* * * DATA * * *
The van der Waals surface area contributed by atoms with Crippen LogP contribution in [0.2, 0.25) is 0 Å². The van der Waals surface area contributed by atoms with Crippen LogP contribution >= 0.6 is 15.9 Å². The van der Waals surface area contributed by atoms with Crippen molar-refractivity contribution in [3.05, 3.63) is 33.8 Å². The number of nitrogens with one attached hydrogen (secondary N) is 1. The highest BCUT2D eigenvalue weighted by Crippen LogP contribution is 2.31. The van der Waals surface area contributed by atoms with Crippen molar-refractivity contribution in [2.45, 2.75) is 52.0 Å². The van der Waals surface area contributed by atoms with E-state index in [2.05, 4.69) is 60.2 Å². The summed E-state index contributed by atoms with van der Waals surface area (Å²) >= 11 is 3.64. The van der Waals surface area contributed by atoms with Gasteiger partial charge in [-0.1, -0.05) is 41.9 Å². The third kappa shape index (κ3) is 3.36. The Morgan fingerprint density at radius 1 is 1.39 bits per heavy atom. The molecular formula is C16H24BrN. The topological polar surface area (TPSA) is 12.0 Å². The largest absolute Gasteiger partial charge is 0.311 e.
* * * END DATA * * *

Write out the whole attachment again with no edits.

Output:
The van der Waals surface area contributed by atoms with Crippen LogP contribution in [0.2, 0.25) is 0 Å². The van der Waals surface area contributed by atoms with Crippen LogP contribution >= 0.6 is 15.9 Å². The van der Waals surface area contributed by atoms with Crippen molar-refractivity contribution in [3.05, 3.63) is 33.8 Å². The number of nitrogens with one attached hydrogen (secondary N) is 1. The highest BCUT2D eigenvalue weighted by Crippen LogP contribution is 2.31. The van der Waals surface area contributed by atoms with Crippen molar-refractivity contribution in [2.45, 2.75) is 52.0 Å². The van der Waals surface area contributed by atoms with E-state index in [2.05, 4.69) is 60.2 Å². The summed E-state index contributed by atoms with van der Waals surface area (Å²) >= 11 is 3.64. The van der Waals surface area contributed by atoms with Gasteiger partial charge in [-0.1, -0.05) is 41.9 Å². The third kappa shape index (κ3) is 3.36. The Morgan fingerprint density at radius 1 is 1.39 bits per heavy atom. The molecular formula is C16H24BrN. The topological polar surface area (TPSA) is 12.0 Å². The largest absolute Gasteiger partial charge is 0.311 e.